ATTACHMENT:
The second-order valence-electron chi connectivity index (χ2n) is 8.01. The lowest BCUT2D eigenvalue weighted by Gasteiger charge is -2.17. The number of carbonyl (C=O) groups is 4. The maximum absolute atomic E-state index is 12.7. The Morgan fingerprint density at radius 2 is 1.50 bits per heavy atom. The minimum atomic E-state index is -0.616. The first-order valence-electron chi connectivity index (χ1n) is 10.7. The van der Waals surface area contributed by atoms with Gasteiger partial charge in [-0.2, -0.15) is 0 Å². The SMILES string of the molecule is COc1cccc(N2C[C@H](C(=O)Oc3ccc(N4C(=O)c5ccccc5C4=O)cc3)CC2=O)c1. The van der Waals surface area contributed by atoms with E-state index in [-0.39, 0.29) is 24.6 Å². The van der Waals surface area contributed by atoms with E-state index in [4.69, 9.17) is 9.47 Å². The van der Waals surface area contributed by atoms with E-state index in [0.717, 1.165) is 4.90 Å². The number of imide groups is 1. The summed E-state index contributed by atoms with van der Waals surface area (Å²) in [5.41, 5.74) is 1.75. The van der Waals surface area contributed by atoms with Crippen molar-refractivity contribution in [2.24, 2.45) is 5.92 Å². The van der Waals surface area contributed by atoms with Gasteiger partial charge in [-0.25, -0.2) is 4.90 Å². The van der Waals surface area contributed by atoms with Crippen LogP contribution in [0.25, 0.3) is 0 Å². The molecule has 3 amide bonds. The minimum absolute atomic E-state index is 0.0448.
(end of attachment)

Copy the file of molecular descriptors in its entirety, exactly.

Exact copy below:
The second-order valence-electron chi connectivity index (χ2n) is 8.01. The lowest BCUT2D eigenvalue weighted by Gasteiger charge is -2.17. The number of carbonyl (C=O) groups is 4. The maximum absolute atomic E-state index is 12.7. The Morgan fingerprint density at radius 2 is 1.50 bits per heavy atom. The minimum atomic E-state index is -0.616. The first-order valence-electron chi connectivity index (χ1n) is 10.7. The van der Waals surface area contributed by atoms with Gasteiger partial charge in [-0.2, -0.15) is 0 Å². The SMILES string of the molecule is COc1cccc(N2C[C@H](C(=O)Oc3ccc(N4C(=O)c5ccccc5C4=O)cc3)CC2=O)c1. The van der Waals surface area contributed by atoms with E-state index in [-0.39, 0.29) is 24.6 Å². The van der Waals surface area contributed by atoms with E-state index in [4.69, 9.17) is 9.47 Å². The van der Waals surface area contributed by atoms with E-state index in [0.717, 1.165) is 4.90 Å². The number of imide groups is 1. The summed E-state index contributed by atoms with van der Waals surface area (Å²) in [5.41, 5.74) is 1.75. The van der Waals surface area contributed by atoms with Crippen molar-refractivity contribution in [2.24, 2.45) is 5.92 Å². The van der Waals surface area contributed by atoms with Gasteiger partial charge in [-0.25, -0.2) is 4.90 Å². The van der Waals surface area contributed by atoms with Crippen LogP contribution in [0.25, 0.3) is 0 Å². The molecule has 3 amide bonds. The minimum absolute atomic E-state index is 0.0448.